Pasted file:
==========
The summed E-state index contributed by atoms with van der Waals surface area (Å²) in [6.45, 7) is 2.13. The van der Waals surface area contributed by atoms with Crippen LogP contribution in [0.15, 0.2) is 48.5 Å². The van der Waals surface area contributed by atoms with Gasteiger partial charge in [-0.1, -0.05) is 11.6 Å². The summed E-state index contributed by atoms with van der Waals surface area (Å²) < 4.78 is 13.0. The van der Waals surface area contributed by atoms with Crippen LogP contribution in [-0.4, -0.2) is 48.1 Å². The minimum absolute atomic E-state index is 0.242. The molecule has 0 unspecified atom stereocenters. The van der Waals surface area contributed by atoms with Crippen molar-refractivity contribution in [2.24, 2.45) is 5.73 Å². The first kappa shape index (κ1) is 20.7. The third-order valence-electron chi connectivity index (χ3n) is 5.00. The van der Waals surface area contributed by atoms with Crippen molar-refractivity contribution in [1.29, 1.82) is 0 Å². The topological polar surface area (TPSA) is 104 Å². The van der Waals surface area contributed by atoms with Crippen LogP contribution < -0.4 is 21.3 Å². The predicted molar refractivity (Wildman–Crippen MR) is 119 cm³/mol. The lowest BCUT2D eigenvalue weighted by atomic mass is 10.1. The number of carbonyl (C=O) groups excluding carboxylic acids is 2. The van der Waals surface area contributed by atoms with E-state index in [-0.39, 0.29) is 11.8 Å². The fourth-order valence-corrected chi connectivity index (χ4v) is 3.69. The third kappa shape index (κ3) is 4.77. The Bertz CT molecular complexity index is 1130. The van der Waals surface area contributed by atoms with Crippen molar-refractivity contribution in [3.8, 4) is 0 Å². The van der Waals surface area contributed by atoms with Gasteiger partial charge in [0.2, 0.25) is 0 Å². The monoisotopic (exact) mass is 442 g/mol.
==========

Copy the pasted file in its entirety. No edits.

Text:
The summed E-state index contributed by atoms with van der Waals surface area (Å²) in [6.45, 7) is 2.13. The van der Waals surface area contributed by atoms with Crippen LogP contribution in [0.15, 0.2) is 48.5 Å². The van der Waals surface area contributed by atoms with Gasteiger partial charge in [-0.1, -0.05) is 11.6 Å². The summed E-state index contributed by atoms with van der Waals surface area (Å²) < 4.78 is 13.0. The van der Waals surface area contributed by atoms with Crippen LogP contribution in [-0.4, -0.2) is 48.1 Å². The minimum absolute atomic E-state index is 0.242. The molecule has 0 unspecified atom stereocenters. The van der Waals surface area contributed by atoms with Crippen molar-refractivity contribution in [2.24, 2.45) is 5.73 Å². The first kappa shape index (κ1) is 20.7. The third-order valence-electron chi connectivity index (χ3n) is 5.00. The van der Waals surface area contributed by atoms with Crippen molar-refractivity contribution in [1.29, 1.82) is 0 Å². The topological polar surface area (TPSA) is 104 Å². The van der Waals surface area contributed by atoms with Crippen LogP contribution < -0.4 is 21.3 Å². The predicted molar refractivity (Wildman–Crippen MR) is 119 cm³/mol. The lowest BCUT2D eigenvalue weighted by atomic mass is 10.1. The number of carbonyl (C=O) groups excluding carboxylic acids is 2. The van der Waals surface area contributed by atoms with E-state index in [-0.39, 0.29) is 11.8 Å². The fourth-order valence-corrected chi connectivity index (χ4v) is 3.69. The third kappa shape index (κ3) is 4.77. The Bertz CT molecular complexity index is 1130. The van der Waals surface area contributed by atoms with Crippen molar-refractivity contribution in [3.8, 4) is 0 Å². The van der Waals surface area contributed by atoms with Gasteiger partial charge in [0.2, 0.25) is 0 Å². The monoisotopic (exact) mass is 442 g/mol.